EA have announced a raft of Franchise Mode features for NHL 17, before its release in mid-September.
Franchise Mode will be replacing the fan-favorite Be a GM mode. The renaming is due to the fact that your control will expand to the entire franchise. The mode is bigger than ever before, and there are a plenty of additions to go with it.
If you want a taste, check out their Franchise Mode trailer.
So, if they feel they’ve added enough depth to completely rename the mode, what exactly have they done?
The first person you encounter upon beginning your franchise career is the owner. Each owner has their own personality and set of goals, and there are three major factors to determine how likely you are to receive praise or get fired.
The first is spending. Your owner will have a budget that determines how much you will be allowed to spend on players, upgrades, and even promotional bubbleheads. Do you risk over-spending if you think a particular player will help bring home the Stanley Cup? It’s up to you.
The second factor is importance of success. This determines how much your owner values winning. Usually, an owner with a high rating for the importance of success will have a lower expectation that you stick to the budget. Although it means you will have more to spend on players, failure to meet their lofty objectives would likely result in you looking for another job.
The final factor is patience. If an owner has a high patience rating, he understands that it takes time for a new GM to make a team and a franchise work. He is less likely to fire you straight away if you don’t meet his objectives, allowing you time you build up prospects, or invest money into your stadium for future revenue increases. An owner with low patience likely expects you to spend money on buying the best players and achieving immediate success.
Your goals will have three tiers; primary, secondary, and stretch goals. The primary goal will be the one with the most affect on how your owner judges your success. Stretch goals will likely make the owner happy, but failing to meet the primary goal could be very bad news.
These goals will change over time based on your performance. If you were expected only to make the play-offs and you end up winning the whole thing, next year’s goals will take your success into account, and you might be expected to at least make the conference finals. Similarly, if your team has been struggling for a while, expectations will dwindle too, allowing you to rebuild the team without worrying too much about success.
If you want to look at the owner’s happiness rating, there is an Owner Goals menu. Keeping your owner happy is key to keeping your job. EA have provided a snippet of the factors involved in owner happiness:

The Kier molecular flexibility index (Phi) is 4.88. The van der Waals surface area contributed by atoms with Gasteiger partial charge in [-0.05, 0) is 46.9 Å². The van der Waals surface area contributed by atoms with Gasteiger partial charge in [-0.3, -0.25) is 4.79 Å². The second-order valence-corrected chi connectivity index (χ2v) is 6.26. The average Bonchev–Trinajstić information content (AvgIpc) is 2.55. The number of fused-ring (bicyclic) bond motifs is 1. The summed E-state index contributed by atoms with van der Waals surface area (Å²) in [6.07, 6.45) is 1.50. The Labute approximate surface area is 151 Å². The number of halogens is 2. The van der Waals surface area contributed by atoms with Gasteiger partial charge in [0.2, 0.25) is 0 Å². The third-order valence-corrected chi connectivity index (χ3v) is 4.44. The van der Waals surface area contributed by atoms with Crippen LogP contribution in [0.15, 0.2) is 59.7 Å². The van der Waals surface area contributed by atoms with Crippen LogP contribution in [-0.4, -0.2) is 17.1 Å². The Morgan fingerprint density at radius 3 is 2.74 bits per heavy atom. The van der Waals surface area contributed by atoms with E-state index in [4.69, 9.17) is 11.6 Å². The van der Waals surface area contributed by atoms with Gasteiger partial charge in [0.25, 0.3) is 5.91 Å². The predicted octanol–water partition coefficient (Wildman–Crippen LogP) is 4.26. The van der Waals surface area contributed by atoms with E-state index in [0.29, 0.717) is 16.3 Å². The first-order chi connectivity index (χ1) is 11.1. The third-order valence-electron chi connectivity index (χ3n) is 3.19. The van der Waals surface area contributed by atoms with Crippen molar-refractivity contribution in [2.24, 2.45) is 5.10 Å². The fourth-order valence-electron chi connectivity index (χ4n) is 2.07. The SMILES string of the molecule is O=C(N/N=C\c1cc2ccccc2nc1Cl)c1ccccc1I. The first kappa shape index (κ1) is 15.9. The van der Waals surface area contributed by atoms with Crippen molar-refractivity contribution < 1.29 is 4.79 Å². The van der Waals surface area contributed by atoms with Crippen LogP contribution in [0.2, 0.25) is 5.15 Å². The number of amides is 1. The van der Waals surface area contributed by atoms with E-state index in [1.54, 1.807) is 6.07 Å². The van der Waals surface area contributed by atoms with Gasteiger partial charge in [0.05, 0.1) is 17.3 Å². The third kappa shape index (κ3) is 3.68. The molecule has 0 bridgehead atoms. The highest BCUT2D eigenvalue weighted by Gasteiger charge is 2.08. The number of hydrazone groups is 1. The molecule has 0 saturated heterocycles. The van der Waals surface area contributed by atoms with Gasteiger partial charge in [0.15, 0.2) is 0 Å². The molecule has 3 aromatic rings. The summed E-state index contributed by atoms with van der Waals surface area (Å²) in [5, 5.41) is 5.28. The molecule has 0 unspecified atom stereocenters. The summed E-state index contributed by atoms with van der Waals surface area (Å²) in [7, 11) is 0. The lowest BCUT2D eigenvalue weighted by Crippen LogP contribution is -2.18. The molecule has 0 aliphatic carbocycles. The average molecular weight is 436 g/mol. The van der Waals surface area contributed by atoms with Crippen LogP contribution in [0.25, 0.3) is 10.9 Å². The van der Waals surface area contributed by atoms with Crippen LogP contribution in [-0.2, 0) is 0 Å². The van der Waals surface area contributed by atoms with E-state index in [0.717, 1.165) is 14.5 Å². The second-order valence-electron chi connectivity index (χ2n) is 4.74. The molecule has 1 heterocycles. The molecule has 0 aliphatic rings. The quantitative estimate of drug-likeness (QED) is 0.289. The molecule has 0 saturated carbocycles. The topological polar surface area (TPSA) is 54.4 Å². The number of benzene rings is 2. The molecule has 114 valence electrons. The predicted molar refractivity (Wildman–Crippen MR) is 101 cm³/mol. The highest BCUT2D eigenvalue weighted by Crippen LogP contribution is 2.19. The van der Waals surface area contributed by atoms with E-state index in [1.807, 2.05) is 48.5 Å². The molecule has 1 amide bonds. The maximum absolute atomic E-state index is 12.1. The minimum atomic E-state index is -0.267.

Arena and Facilities:
As a GM, your responsibilities are over more than just the team on the ice. There are plenty of other decision you must make regarding the facilities and game-day experience, trying to strike a balance between maximizing revenue and attendance. There are several options available to you.
- Set Prices: As with most businesses, your major revenue will come from selling stuff. Season Tickets, Game Tickets, Concessions, Merchandise and Parking will all have prices set by you. There will be a recommended range, but it is up to you how much you value money over your fan’s happiness. Remember, though, if fans aren’t happy, they won’t buy your extraordinarily high game tickets, so be careful.
- Upgrade and Maintain: You may upgrade Concessions, Team Store, Parking and Club Seats up to 5 levels. Each level will give you another saleable item as well as new features. As you play home games the maintenance level of all of you items will drop, and you will have to keep them up to scratch, otherwise your fans will be unhappy.
- Arena Cutomisation: You will have to option to improve the game-day experience with Arena Customisation. From here you can improve structural elements, as well as lighting and music.
- Team Rankings and Sales: Here you’ll get to compare yourself to the rest of the NHL and see how you stack up compared to the best and worst of them.
The size of the crowd will be determined by a number of factors. Success is a major driving factor behind crowd attendance, however a loyal fan base will keep them coming even if you’re performing poorly. Highly ranked games –whether it be two popular teams, rivals, or an important playoff game – will see plenty of interest, while a team with poor standings and high ticket prices will see a much diminished attendance.
With the approval of ownership, you can choose to move your franchise to one of 19 cities. Each city will have different attributes, which will affect your team’s likelihood of success there. You will have to adjust your negotiating tactics accordingly.
Once you have come to agreement you have the opportunity to customize your stadium and your uniforms.
When you inherit a team you inherit a budget. This determines how much money you will have to spend, and is based on the Owner Goals. There is also a contingency fund, however some owners may not like you touching it, because they are much more interested in profit than success.
Once you have your budget you can spend your money on promotions. Promotions boost attendance, and therefore revenue, by enticing more customers. Make sure you don’t waste your money promoting a game that is likely to sell out anyway.
Season Ticket Drive:
It is your responsibility to kick off a season ticket drive in early March. You set the initial price, remembering to try to meet the fan’s expectations. The fewer season tickets you sell, the more will be available to the fickle walk-in customers. These fans are much less likely to stick around should things go badly, so make sure you’ve sold as many tickets as possible before that happens.
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